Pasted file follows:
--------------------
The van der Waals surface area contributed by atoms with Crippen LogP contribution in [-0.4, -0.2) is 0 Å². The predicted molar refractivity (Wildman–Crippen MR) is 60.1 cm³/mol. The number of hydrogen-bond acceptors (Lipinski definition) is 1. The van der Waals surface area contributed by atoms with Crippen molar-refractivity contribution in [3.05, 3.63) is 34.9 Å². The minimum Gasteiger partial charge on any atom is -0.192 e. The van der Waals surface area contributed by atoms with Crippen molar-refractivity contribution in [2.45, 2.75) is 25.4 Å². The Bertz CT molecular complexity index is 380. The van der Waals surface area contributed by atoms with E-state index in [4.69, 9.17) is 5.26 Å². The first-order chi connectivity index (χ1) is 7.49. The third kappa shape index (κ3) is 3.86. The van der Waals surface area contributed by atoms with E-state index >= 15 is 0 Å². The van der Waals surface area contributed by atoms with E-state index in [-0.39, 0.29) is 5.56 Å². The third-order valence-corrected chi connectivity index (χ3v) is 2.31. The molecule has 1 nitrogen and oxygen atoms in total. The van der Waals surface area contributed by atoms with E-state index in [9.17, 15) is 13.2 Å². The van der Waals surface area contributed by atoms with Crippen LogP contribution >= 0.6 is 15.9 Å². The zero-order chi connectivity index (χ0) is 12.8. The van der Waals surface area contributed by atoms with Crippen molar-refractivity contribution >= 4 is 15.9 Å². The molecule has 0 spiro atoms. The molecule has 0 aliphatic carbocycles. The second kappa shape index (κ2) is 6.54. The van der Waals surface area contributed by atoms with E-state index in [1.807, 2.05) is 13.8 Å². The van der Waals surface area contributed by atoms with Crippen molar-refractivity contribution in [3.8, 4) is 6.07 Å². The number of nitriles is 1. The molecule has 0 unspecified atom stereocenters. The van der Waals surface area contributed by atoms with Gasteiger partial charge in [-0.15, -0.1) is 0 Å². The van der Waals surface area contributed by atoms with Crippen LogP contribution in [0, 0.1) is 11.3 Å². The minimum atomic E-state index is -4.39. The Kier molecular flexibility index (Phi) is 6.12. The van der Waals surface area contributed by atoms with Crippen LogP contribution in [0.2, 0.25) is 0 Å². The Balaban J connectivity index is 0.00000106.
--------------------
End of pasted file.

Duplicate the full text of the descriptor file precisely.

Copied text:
The van der Waals surface area contributed by atoms with Crippen LogP contribution in [-0.4, -0.2) is 0 Å². The predicted molar refractivity (Wildman–Crippen MR) is 60.1 cm³/mol. The number of hydrogen-bond acceptors (Lipinski definition) is 1. The van der Waals surface area contributed by atoms with Crippen molar-refractivity contribution in [3.05, 3.63) is 34.9 Å². The minimum Gasteiger partial charge on any atom is -0.192 e. The van der Waals surface area contributed by atoms with Crippen molar-refractivity contribution in [2.45, 2.75) is 25.4 Å². The Bertz CT molecular complexity index is 380. The van der Waals surface area contributed by atoms with E-state index in [4.69, 9.17) is 5.26 Å². The first-order chi connectivity index (χ1) is 7.49. The third kappa shape index (κ3) is 3.86. The van der Waals surface area contributed by atoms with E-state index >= 15 is 0 Å². The van der Waals surface area contributed by atoms with E-state index in [-0.39, 0.29) is 5.56 Å². The third-order valence-corrected chi connectivity index (χ3v) is 2.31. The molecule has 1 nitrogen and oxygen atoms in total. The van der Waals surface area contributed by atoms with E-state index in [9.17, 15) is 13.2 Å². The van der Waals surface area contributed by atoms with Crippen LogP contribution >= 0.6 is 15.9 Å². The zero-order chi connectivity index (χ0) is 12.8. The van der Waals surface area contributed by atoms with Crippen molar-refractivity contribution >= 4 is 15.9 Å². The molecule has 0 spiro atoms. The molecule has 0 aliphatic carbocycles. The second kappa shape index (κ2) is 6.54. The van der Waals surface area contributed by atoms with E-state index in [1.807, 2.05) is 13.8 Å². The van der Waals surface area contributed by atoms with Crippen molar-refractivity contribution in [3.8, 4) is 6.07 Å². The number of nitriles is 1. The molecule has 0 unspecified atom stereocenters. The van der Waals surface area contributed by atoms with Gasteiger partial charge in [-0.15, -0.1) is 0 Å². The van der Waals surface area contributed by atoms with Crippen LogP contribution in [0, 0.1) is 11.3 Å². The minimum atomic E-state index is -4.39. The Kier molecular flexibility index (Phi) is 6.12. The van der Waals surface area contributed by atoms with Crippen LogP contribution in [0.2, 0.25) is 0 Å². The Balaban J connectivity index is 0.00000106.